Commentary: When the bulls go to sleep, La Pulga (The Flea) will rise
Commentary: When the bulls go to sleep, La Pulga (The Flea) will rise
Every year I try to grow as a player and not get stuck in a rut. I try to improve my game in every way possible. I start early and I stay late, day after day, year after year, it took me 17 years and 114 days to become an overnight success. – Lionel Messi
Lionel Messi’s ascension to FIFA World Cup champion is befitting of a Harvard Business Review leadership story that would inspire any corporate executive. Messi’s career achievements are truly remarkable, which span one French League title, four European Champions League titles, ten Spanish League titles, and 22 top goal scorer awards, just to name a few. What’s more impressive is that Messi achieved all this despite being diagnosed with a growth hormone deficiency at age 11. From humble beginnings, Messi was able to defy poor odds of success due to his obsession with football and a growth mindset. Instead of focusing on his size and height disadvantage, Messi honed in on improving his agility and ball control to thwart defenders, hence the nickname ‘The Flea’. In 2022, Messi showed the world that hard work and a strategy “to get better every day” can eventually overcome adversity, no matter the odds.
Corporate leaders and board members should take note of Messi’s thirst for winning and relentless effort for continuous improvement. Like Messi did when he was 11, boards and executive teams will need to contend with a stunted growth environment in 2023, which will require ‘flea-like’ agility to manoeuvre to a different environment. Central bank regime changes, globalisation challenges from increased sovereign risk, and the fallout from climate change policies will translate into increased economic volatility. This is a stark contrast to the decade following the global financial crisis, which was characterised by a long cycle of declining interest rates and low inflation, capital markets awash with liquidity, and low sovereign risk which allowed globalisation to accelerate.
Strong governance and leadership make a difference.
In a stunted growth environment, strategic management missteps will have magnified results to shareholder profits and returns, especially if the company is highly indebted. When the going gets tough, executive leadership and board quality shine through. To use Warren Buffet’s words, “You should invest in a business that even a fool could run because someday a fool will”. Strong boards will challenge management’s strategy and capital allocation to ensure shareholders are not being exposed to undue risk. This starts with an experienced and independent board that champions good governance practices such as aligned executive compensation and accounting integrity. If poor management practices are left to fester, the organisational core and culture will rot, and, often, so too the financial performance. This is best shown below with the index of companies that score poorly on governance, where the effect is more pronounced across smaller companies.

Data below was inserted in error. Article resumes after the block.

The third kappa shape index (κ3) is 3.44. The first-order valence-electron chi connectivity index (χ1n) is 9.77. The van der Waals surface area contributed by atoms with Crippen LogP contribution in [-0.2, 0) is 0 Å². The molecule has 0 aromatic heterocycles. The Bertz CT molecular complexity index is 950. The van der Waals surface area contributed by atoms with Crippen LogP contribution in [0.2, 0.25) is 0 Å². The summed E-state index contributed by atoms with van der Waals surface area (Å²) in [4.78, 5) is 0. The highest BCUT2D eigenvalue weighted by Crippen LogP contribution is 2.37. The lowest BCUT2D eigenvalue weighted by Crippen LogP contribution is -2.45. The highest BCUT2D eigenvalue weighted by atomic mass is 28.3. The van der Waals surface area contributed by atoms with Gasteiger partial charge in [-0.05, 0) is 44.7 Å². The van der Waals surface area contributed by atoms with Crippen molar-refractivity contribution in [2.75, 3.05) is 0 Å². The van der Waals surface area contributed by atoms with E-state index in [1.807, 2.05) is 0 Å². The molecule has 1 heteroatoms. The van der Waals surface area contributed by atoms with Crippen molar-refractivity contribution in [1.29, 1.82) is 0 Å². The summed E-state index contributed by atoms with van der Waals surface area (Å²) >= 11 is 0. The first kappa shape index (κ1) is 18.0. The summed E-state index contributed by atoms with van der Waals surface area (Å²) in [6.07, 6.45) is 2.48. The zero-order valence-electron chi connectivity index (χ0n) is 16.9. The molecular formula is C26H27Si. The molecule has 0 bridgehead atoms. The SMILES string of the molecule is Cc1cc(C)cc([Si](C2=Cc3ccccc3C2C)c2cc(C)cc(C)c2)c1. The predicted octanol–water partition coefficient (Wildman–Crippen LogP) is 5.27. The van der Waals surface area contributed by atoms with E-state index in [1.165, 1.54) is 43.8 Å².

A recent example of this is Star Entertainment (SGR), where shareholders experienced the full force of poor governance and cultural practices in 2022. While Star Entertainment is not the only gaming company to have its dirty laundry aired, the NSW inquiry into Star Entertainment’s suitability to hold a license uncovered a number of ‘sharp practices’ and ‘poor sub-culture’ in the VIP business that circumvented regulatory restrictions and increased money laundering risk. Consequentially, the license remains suspended, and the NSW government has proposed a significant increase in gaming taxes which, if enacted, could impact Star Entertainment’s earnings by over 40%. Pending other penalties to come, this will increase the burden on an already geared balance sheet. Unfortunately for SGR shareholders, they have now been saddled with this regulatory risk, which has resulted in a total shareholder return of -52% in 2022.
Corporate strategy – identifying the winners and losers
Within industry sectors, there are plenty of examples where divergent corporate strategies and leadership practices can produce varied results. Historically, this has provided the long-short investor with a unique alpha opportunity to capitalise on these anomalies. While it is not evident at first which company has a winning strategy, often it is qualitative factors uncovered through meetings with management teams and competitors that help us understand the organisational capability and management skill set to execute a strategy. Delineating between skill and luck is done by benchmarking a company’s financial results such as market share trends or cash return on capital over several periods relative to the peer set, not just over a single period.